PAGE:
Solving Problems & Saving Time through Software and Crushing Entropy
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I have not found a better distillation of the gordian knot that is modern software development. There was a time when one person could, effectively, have the entire computer in their mind and produce good software. That time is long since past. Due to the technical and economic choices we have made, and are living with, we are forced to work together. Michael Feathers is, I think, holding up mob programming as a solution to the problem. I absolutely think it is one possible solution. I think there is at least one other possible solution. The each have their own constraints and I want to walk through them as a thought exercise.
What are the constraints around mob programming? Most teams have been doing it in-person. As work moves towards remote teams we are going to lose the high-fidelity of in person communication and bonding as a team. As teams become more distributed across timezones getting people together at the same time is going to be more difficult. As remote participants it is a lot harder to stay focused on people on the other side of a screen than if they were in person. One constraint that remains in place whether it is in person or remote is the increased importance of personalities gelling. Programming can be a very intense mental activity at times, and, to me, it can start to feel like letting someone in your head. You're going to be with these people for many hours a day—there are going to be interpersonal problems. The makeup of these teams, and management of these issues is crucial for long-term success. Any issues that would have come up in a team that is not mob programming are going to be multiplied by mob programming. These are real constraints that are going to require a lot of effort on the part of people managers. The folks working very closely together are going to need to be fully mature adults capable of managing their own emotions and being socially aware. These two traits are not something we commonly find in certain areas of our industry.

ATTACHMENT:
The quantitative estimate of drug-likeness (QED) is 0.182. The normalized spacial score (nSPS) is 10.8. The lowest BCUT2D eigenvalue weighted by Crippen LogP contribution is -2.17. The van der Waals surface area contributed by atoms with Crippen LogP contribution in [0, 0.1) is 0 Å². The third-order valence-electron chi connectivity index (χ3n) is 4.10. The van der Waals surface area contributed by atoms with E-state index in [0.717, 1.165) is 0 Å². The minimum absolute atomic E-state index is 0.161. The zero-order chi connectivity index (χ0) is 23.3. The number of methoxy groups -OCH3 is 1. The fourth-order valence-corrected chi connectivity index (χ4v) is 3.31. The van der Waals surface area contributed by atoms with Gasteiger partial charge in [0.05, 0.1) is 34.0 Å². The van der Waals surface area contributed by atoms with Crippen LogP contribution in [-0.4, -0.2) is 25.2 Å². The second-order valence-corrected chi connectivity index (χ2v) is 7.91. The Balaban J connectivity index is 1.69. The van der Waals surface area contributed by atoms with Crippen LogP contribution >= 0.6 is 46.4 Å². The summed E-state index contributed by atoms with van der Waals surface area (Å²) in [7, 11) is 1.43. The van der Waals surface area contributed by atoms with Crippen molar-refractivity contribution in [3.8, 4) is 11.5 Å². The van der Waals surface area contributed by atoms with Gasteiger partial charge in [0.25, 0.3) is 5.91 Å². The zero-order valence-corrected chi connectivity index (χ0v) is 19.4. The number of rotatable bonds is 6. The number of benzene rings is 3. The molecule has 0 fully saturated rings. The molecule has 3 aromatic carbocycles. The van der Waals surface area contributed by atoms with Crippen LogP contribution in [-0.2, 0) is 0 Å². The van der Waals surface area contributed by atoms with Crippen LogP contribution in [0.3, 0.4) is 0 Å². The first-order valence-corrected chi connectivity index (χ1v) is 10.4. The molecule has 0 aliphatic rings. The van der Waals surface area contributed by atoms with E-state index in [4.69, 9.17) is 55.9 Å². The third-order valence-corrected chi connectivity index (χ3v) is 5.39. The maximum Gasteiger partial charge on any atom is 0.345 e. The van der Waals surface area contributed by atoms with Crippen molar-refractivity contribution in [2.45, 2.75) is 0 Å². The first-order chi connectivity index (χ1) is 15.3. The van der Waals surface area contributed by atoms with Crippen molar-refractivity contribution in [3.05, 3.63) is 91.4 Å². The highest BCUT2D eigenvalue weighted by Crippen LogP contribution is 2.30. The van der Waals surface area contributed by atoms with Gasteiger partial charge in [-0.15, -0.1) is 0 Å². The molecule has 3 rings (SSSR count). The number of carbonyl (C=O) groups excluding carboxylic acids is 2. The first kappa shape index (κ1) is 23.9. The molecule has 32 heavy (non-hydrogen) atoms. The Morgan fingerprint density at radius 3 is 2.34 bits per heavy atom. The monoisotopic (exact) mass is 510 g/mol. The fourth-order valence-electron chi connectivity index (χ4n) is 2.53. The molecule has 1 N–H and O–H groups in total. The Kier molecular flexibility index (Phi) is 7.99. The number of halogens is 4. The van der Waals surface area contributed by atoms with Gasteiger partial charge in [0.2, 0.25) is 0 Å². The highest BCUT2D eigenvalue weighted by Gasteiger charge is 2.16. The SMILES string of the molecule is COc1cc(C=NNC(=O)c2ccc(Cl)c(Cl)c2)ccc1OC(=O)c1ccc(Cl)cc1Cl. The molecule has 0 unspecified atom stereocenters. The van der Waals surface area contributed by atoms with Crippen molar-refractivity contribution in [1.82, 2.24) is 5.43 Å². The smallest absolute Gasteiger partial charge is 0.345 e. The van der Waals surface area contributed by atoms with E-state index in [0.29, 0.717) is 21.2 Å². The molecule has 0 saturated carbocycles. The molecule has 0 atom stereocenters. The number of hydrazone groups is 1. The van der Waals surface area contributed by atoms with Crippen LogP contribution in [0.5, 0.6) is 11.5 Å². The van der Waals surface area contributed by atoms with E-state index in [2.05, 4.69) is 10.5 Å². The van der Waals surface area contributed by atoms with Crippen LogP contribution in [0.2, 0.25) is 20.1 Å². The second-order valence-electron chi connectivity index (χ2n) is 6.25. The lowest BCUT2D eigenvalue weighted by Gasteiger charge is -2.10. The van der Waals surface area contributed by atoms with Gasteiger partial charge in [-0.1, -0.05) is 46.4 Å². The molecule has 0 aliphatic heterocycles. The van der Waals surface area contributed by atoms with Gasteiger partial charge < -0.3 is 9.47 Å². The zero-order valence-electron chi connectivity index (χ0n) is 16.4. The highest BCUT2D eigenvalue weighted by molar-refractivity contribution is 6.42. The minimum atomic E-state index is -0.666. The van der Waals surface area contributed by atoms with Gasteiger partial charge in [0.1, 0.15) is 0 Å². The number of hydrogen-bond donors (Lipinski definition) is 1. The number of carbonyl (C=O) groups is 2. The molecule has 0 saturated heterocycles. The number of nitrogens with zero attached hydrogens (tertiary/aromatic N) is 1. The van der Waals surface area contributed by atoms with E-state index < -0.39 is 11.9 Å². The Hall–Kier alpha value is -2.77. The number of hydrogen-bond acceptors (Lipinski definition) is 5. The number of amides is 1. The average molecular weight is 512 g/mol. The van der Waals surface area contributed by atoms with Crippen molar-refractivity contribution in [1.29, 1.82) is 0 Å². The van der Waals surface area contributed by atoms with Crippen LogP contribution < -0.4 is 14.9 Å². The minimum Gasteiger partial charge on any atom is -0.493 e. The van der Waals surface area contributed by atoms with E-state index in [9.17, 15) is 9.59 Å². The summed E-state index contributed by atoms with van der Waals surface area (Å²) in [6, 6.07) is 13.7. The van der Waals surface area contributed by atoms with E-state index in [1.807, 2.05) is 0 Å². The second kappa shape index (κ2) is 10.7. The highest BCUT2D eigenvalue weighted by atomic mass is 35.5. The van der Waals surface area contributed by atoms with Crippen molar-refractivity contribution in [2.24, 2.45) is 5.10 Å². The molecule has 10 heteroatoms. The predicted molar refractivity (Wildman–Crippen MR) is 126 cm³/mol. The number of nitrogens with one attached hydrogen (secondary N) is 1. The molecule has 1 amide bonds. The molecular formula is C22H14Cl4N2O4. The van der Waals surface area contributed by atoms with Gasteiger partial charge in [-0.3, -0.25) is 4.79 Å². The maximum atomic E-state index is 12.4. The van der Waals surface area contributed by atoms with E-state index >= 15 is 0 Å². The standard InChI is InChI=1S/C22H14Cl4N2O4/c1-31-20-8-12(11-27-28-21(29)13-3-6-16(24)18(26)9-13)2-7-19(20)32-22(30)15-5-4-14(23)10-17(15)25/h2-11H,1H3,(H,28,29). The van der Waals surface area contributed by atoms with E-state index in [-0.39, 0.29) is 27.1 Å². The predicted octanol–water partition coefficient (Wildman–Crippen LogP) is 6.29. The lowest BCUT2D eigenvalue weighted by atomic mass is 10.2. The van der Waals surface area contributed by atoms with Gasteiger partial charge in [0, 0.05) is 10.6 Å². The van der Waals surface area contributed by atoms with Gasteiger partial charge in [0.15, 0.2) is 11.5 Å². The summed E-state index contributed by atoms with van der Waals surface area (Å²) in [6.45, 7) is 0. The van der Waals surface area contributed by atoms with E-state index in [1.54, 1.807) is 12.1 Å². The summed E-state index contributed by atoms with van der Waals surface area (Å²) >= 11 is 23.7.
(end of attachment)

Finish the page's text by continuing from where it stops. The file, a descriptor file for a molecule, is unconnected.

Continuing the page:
I'm not sure I've ever seen someone fully describe what I am about to try and describe. I'm not sure anyone we have all heard of, that I could point to, has done this. I think my principle here is: crystal clear divisions of responsibilities.
There has been a consistent trend in the industry around best practices of making things smaller, less dependent, and more frequent. One example: make smaller commits that are atomic, and deploy each of them, don't work for a week on a feature branch, push 100 commits, and have to figure out merge-hell on Friday when you are trying to deploy. A second example is a preference for (responsibly using) microservices over monorepos, the goal has been to create less dependencies and smaller environments. I think I am advocating for that in terms of Engineering Org design as well.
If software is best when designed by one mind, let one mind be responsible for one service. It's design, its environment, running it in production. If one mind is going to do this, as I said in the open, it has to be small enough to fit in the head of one mind. I think this fits in with microservices very well.
What are the constraints around this kind of approach? Communication between these minds becomes the single most important criteria for success. I maintain that we've seen an organization do this: Amazon. They removed "insider access" to teams within the company, making everyone rely on documented interfaces to work together. They created an artificial constraint in order to elicit a behavior they wanted. That level of communication is not easy, after all, how many companies and products have good documentation with clear technical writing? Not many (not even Amazon I would argue, it is plentiful, but is it clear?). Another critical issue here is a bus factor of 1. Your internal documentation and code quality has to be very high.
So what do you do with all the people if there are just going to be single-folks running around? Maybe your bus factor is not 1, maybe its 2, because you pair a more senior engineer with another engineer closer to entry-level. This is a very clear mentorship model, with a clear sponsorship, promotion, and "graduation" experience—you get your own service. (In my experience mentorship situations become difficult when folks don't recognize they ought to be acting more like a mentor, or more like a mentee.) All these folks with services are going to need underlying building blocks. There are always common elements in any software design. Other people can work on those building blocks, with clear documented interfaces and responsibilities. I can imagine this growing into a structure similar to the way the open-source community operates today.
Mob programming is an attempt to solve a communication problem. Adopting it creates an artificial constraint: there is only one keyboard, in order to elicit a new behavior: you must communicate to get code written. I think I am merely flipping the situation. My artificial constraint: one person, one service, in order to elicit a new behavior: good written communication.
I want to embrace remote-first approaches, embrace distributed teams, embrace asynchronous teams. Doing that requires good written communication. You can always ask people to do it, but until its actually required to make progress, you don't really know what you are going to get.
We are all trying to solve the same problem, trying to come up with what works for us. What works for one group, one company, won't work for another. There is not one way.